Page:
July 26, 2021

Peter Stone Brown Archives

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11/21/02 First Union Center, Wilkes Barre, PA

The first time Bob Dylan played the once upon a coal mining town of Wilkes-Barre, PA was just a little over 10 years ago, November 1st to be exact, at a fairly small theater called the Kirby Center. That was back in the wondering what was going to happen days of the Never Ending Tour when he was just starting to get back whatever it was had seemingly vanished the previous year. Two songs that night stick out in my mind because of Dylan’s guitar playing, “Don’t Think Twice” and “Watching The River Flow.” Things have changed a lot since then.

An annoying rain was falling after an annoying ride through Philadelphia which for some undetermined reason seemed mired in traffic in the middle of the afternoon and just as we hit the Northeast Extension of the Pennsylvania Turnpike, one of the worst roads ever built, the rain started and it was the kind of rain that required constant switching of wiper speeds from slow to fast to intermittent and back again. And it was also the kind of rain that got the roads just wet enough for good hydroplaning action and never wet enough to get any real speed happening.

The First Union Center was right off the interstate so we never had to actually go into Wilkes-Barre proper and instead went on a wild goose chase in search of our restaurant meeting place passing endless malls, MacDonald’s and Home Depots. Of course the restaurant was where it was supposed to be right around the corner from the arena. We finally arrived at the arena minutes before the scheduled show time to find it nowhere near full though by the end of the night floor revealed few empty seats.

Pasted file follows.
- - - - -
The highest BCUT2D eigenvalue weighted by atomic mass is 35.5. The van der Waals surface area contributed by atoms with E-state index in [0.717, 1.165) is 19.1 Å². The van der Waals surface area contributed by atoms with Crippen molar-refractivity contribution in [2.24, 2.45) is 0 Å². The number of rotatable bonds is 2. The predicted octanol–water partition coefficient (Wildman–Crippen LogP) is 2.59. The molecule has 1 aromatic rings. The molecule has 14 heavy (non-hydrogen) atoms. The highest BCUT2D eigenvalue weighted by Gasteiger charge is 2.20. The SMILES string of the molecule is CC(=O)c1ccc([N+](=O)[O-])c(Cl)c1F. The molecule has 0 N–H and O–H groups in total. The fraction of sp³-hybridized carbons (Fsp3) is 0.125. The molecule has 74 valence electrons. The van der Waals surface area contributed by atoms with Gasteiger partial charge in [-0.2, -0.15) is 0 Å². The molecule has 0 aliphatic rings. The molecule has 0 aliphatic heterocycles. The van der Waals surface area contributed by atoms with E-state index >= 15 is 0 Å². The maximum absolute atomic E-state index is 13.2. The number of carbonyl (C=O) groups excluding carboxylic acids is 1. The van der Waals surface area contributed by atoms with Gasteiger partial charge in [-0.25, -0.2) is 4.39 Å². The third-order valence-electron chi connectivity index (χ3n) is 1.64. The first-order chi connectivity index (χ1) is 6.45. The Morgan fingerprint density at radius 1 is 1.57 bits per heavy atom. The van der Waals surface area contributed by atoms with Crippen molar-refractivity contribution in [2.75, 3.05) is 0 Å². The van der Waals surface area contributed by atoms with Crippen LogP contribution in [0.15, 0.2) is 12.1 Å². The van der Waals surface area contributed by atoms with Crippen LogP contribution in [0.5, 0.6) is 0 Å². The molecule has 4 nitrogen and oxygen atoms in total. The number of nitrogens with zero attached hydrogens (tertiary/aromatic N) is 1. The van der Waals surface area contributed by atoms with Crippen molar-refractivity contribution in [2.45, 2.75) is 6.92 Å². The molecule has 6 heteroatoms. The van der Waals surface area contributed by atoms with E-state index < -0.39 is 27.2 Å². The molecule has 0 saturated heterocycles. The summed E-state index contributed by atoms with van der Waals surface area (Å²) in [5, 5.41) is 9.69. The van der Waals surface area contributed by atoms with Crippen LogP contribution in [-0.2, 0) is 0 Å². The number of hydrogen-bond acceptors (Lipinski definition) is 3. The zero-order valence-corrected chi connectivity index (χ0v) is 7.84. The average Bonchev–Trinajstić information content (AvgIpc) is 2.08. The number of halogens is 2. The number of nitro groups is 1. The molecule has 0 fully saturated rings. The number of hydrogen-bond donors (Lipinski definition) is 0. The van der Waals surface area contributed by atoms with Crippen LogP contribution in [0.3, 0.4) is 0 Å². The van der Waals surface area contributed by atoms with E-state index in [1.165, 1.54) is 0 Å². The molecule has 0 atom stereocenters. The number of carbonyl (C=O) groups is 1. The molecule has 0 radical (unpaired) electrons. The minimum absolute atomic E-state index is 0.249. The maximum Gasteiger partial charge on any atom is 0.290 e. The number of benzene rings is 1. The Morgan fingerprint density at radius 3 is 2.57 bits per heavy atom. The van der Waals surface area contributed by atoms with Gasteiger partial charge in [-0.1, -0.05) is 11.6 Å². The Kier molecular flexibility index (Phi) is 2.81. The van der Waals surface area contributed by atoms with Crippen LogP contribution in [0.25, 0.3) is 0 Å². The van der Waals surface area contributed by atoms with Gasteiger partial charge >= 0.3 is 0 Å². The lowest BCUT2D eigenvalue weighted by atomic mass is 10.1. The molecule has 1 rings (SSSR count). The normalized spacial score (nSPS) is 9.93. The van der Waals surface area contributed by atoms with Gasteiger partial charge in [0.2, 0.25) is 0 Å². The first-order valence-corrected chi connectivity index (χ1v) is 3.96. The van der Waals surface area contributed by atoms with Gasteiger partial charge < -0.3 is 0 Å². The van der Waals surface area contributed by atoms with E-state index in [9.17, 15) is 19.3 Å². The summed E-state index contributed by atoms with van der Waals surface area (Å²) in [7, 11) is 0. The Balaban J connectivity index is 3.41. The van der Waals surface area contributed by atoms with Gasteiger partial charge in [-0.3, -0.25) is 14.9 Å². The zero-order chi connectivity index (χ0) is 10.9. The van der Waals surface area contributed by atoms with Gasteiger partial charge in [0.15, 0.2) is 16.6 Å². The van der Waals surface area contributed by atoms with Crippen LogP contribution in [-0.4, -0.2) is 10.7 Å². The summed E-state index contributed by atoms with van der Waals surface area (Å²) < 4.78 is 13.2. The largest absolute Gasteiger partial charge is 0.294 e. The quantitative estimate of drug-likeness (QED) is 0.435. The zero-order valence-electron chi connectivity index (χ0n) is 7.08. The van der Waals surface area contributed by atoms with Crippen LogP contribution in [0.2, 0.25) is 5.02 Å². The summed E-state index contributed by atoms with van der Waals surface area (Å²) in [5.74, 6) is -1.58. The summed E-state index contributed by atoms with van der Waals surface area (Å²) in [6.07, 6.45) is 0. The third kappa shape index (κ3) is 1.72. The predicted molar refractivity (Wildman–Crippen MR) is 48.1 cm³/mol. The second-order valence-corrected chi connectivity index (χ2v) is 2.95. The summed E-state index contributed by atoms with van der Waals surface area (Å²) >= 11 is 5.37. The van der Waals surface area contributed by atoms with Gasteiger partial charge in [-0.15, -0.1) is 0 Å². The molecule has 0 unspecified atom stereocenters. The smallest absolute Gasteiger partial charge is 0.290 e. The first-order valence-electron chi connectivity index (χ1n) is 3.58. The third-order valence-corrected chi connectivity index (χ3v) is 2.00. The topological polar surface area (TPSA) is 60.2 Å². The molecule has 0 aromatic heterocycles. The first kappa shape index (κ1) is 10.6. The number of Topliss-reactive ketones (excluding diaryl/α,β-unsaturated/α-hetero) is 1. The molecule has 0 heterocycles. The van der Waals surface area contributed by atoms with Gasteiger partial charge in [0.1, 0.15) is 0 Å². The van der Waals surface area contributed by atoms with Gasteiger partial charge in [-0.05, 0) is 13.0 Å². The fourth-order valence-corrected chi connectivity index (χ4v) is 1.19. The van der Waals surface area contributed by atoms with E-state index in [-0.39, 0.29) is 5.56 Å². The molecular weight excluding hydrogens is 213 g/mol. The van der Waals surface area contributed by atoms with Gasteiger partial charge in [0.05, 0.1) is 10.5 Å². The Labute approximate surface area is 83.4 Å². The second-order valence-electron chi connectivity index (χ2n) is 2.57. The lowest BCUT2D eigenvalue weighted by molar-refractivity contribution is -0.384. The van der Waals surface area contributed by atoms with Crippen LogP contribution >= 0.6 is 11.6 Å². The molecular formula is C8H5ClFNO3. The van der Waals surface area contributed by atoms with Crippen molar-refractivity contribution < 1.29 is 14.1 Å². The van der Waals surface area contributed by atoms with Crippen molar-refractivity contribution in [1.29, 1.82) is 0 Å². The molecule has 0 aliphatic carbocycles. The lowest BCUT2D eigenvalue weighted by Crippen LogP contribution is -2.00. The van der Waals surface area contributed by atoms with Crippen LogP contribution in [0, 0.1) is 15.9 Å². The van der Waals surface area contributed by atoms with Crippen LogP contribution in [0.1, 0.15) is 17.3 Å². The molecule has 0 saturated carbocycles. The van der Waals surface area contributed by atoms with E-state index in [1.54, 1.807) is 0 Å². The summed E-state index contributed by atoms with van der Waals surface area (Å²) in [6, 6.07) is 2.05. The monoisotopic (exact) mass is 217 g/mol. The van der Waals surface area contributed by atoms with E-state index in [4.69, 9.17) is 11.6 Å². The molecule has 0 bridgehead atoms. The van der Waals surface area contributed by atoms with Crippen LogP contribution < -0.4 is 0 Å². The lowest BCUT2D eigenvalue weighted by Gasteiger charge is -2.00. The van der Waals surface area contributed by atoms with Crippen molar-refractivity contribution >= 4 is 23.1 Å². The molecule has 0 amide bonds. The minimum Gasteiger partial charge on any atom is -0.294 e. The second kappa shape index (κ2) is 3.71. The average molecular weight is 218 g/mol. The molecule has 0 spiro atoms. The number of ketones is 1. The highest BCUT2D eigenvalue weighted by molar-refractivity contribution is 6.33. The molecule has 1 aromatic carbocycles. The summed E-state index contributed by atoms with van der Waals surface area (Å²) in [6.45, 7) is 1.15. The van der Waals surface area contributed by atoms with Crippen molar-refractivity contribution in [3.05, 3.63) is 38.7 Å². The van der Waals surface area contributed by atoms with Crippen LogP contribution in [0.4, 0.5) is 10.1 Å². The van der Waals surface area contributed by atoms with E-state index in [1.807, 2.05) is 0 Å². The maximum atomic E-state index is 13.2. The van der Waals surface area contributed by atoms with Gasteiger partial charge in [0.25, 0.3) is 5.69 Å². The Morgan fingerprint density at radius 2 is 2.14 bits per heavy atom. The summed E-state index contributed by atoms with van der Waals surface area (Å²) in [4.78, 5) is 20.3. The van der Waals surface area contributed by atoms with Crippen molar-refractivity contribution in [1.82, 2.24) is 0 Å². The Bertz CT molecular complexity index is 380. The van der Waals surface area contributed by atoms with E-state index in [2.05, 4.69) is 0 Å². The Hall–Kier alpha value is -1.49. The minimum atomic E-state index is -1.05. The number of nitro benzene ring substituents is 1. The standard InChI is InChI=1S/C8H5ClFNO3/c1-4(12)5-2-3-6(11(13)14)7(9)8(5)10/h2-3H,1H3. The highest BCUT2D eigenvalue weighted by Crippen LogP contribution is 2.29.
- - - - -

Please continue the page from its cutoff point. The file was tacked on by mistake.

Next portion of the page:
After the announcement, Dylan appeared in a grey suit that turned white as soon as the stage lights went on, and went right into a “Maggie’s Farm” that seemed every bit as strong as the one six days before in Philly. He seemed a bit looser than he had at the big city shows, New York and Philly, his left leg never touching the ground for most of the song, and on the last verse really emphasizing the line “I get bored.”

The second song, “I’ll Remember You,” was something of a surprise and this was probably the best version I’ve seen Dylan do, free of the extra excesses of the album. A charged up “Highway 61 Revisited” came next with superb guitar from Charlie Sexton, playing a blue Telecaster. For whatever reason, my seats were at the perfect angle to really watch what Sexton (who stood out all night) was doing, and his first solo was reminiscent of Robbie Robertson – not what Robertson played on the song on Tour ’74, but what Robertson might have played if the song were performed in ’65 or ’66. One of the things that makes Sexton particular interesting is the way he alternates between fingerpicking and using a flat pick in the same song, and sometimes during a solo. Larry Campbell took the second solo, which was a bit more refined, but just as exciting.

Then came the night’s transcendent moment, the one song I’d been hoping to see, “Accidentally Like Martyr,” and it was beautiful, Dylan singing with real care, watching his vocal and watching the band as well, and putting everything he had in him on the table when he sang the line, “time out of mind.”

“Things Have Changed” kept the momentum going, and again Dylan was really putting out, almost shouting out, “all hellllllllll to break loose,” then “jitterbug RAG” and then on the last verse, “I used to care, YESSS, but things have changed.”

“Brown Sugar” may have been the most fun version of the four shows I saw, and Dylan was clearly having fun especially on the line “How come you taste so good.”